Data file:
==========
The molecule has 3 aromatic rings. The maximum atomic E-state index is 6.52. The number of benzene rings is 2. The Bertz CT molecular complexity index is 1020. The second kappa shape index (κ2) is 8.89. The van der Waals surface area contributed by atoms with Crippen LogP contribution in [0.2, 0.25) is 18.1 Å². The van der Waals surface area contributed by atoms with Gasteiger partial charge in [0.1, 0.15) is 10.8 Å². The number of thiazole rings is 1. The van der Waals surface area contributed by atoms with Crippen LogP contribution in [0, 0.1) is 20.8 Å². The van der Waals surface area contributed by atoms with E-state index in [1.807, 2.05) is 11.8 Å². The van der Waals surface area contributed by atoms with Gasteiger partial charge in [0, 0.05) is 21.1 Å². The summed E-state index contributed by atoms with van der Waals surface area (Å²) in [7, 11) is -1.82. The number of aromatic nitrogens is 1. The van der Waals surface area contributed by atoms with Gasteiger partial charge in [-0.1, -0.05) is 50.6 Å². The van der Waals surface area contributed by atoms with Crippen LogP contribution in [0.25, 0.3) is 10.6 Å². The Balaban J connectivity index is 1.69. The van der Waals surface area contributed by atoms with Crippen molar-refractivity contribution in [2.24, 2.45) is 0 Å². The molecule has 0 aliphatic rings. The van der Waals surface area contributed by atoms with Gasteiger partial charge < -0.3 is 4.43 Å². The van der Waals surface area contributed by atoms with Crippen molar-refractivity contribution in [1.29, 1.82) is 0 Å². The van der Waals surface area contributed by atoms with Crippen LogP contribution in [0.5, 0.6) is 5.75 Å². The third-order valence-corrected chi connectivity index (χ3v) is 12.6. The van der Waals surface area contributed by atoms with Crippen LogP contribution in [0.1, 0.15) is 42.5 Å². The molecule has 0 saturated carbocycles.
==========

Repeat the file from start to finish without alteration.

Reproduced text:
The molecule has 3 aromatic rings. The maximum atomic E-state index is 6.52. The number of benzene rings is 2. The Bertz CT molecular complexity index is 1020. The second kappa shape index (κ2) is 8.89. The van der Waals surface area contributed by atoms with Crippen LogP contribution in [0.2, 0.25) is 18.1 Å². The van der Waals surface area contributed by atoms with Gasteiger partial charge in [0.1, 0.15) is 10.8 Å². The number of thiazole rings is 1. The van der Waals surface area contributed by atoms with Crippen LogP contribution in [0, 0.1) is 20.8 Å². The van der Waals surface area contributed by atoms with E-state index in [1.807, 2.05) is 11.8 Å². The van der Waals surface area contributed by atoms with Gasteiger partial charge in [0, 0.05) is 21.1 Å². The summed E-state index contributed by atoms with van der Waals surface area (Å²) in [7, 11) is -1.82. The number of aromatic nitrogens is 1. The van der Waals surface area contributed by atoms with Gasteiger partial charge in [-0.1, -0.05) is 50.6 Å². The van der Waals surface area contributed by atoms with Crippen LogP contribution in [0.25, 0.3) is 10.6 Å². The Balaban J connectivity index is 1.69. The van der Waals surface area contributed by atoms with Crippen molar-refractivity contribution in [2.24, 2.45) is 0 Å². The molecule has 0 aliphatic rings. The van der Waals surface area contributed by atoms with Gasteiger partial charge < -0.3 is 4.43 Å². The van der Waals surface area contributed by atoms with Crippen molar-refractivity contribution in [1.29, 1.82) is 0 Å². The van der Waals surface area contributed by atoms with Crippen LogP contribution in [0.5, 0.6) is 5.75 Å². The third-order valence-corrected chi connectivity index (χ3v) is 12.6. The van der Waals surface area contributed by atoms with Crippen LogP contribution in [0.1, 0.15) is 42.5 Å². The molecule has 0 saturated carbocycles.